What is the value of a good conversation? Should it help people make connections, find common ground, or even just allow people to share stories? Sometimes the best conversations move and inspire us to take action.
On the Table was a call by the Trust for residents of the region to come together in conversations that sought to broaden and deepen what philanthropy means in the Chicago region. The Trust estimates that there were 2,000 conversations with 25,000 participants across the region, coming together to discuss what it means to be giving of time, treasure and talent to the causes that matter the most and address social problems. The hope was that participants would be inspired by the sharing of stories and make commitments and plans for collaborative action.
A detailed summary and the full report are available at onthetablereport.com. Here are a few highlights:
2,386 surveys received: median respondent 45 years old; 72% women; respondents were White (60%), African American (20%), Latino (12%), Asian (4%) and Multicultural (4%).
Respondents were very highly engaged: 75% involved in their community; 91% vote; eight times more likely to attend public meeting than residents in the region; seven times more likely to work on a neighborhood improvement effort; and 90% volunteered in past 12 months.
Respondents made plans to act: 90% at least “somewhat likely” to act, 47% very likely; and 31% made specific plans to work with one or more attendees to address a new idea, issue, or project in the future. Common actions included building relationships and collaborating (32%), participating in their community (28%), raising awareness (17%), volunteering (15%), or mentoring, motivating and training (11%).
Respondents identified the most important problems facing their communities as: economic issues and poverty (55%), equity and social inclusion (40%), education and youth development (38%) and judicial system and public safety (38%).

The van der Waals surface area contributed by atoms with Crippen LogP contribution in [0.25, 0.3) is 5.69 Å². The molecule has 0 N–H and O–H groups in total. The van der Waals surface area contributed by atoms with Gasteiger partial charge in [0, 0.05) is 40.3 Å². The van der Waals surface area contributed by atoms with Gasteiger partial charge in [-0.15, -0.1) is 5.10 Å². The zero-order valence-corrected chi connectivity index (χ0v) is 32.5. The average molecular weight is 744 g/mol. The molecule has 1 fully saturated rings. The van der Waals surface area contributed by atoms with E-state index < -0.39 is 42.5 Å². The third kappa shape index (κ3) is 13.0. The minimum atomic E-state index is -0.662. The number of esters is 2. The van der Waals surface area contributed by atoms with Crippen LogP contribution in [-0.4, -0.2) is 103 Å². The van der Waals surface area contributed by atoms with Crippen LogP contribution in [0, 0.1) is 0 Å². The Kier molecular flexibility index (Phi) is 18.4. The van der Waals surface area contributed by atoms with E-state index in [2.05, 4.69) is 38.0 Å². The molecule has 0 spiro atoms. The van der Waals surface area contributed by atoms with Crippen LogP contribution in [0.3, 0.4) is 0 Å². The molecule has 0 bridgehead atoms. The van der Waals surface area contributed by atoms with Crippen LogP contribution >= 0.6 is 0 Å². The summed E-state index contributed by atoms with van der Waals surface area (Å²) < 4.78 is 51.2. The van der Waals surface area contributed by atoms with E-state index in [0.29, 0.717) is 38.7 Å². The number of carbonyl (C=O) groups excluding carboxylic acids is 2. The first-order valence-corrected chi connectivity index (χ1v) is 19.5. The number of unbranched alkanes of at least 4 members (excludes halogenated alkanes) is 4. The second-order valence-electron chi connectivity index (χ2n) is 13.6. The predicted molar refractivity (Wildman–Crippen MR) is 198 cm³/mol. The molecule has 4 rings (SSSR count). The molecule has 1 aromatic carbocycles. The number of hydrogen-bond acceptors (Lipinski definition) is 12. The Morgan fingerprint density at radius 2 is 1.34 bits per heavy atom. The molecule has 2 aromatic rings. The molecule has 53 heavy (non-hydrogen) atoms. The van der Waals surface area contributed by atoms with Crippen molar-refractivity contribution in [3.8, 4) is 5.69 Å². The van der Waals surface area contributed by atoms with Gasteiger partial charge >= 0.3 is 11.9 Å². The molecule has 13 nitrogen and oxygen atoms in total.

Respondents contribute to the following causes with their time, treasure, and talent: education and youth development (40%), equity and social inclusion (22%), health (20%), philanthropic efforts (16%), economic issues and poverty (15%), arts and culture (15%).
These results indicate, although not a scientifically representative sample, that at least one subset of On the Table participants (2,386) are highly engaged and poised to take action. However, there is a discrepancy between how much respondents mentioned some topics as a problem (and in their conversations as well) and how often they viewed that same topic as an opportunity for action.
Transportation, the judicial system and public safety, and economic issues and poverty are the issues where this type of difference was most apparent. Ironically, these are also some of the most persistent urban challenges faced by the region.
How can we help create more opportunities for engagement that better match the problems that residents in the region feel strongly about with their very strong interest in taking collaborative action to address social problems?
The results of this survey came from an extremely engaged and ready-to-act subset of the 25,000 participants of On the Table. Even if all of the participants were included in this survey it would represent a fraction of the region’s population. In thinking about the results of this survey, the well-known quote comes to mind:
“Never doubt that a small group of committed people can change the world. Indeed, it is the only thing that ever has.” -Margaret Mead (source disputed)
The On the Table 2015 survey results represent a significant opportunity for action. We expect these results will inspire the Trust, its partners and other civic institutions and leaders into an ongoing conversation about the report and its findings and how to further engage residents in the region in addressing its challenges.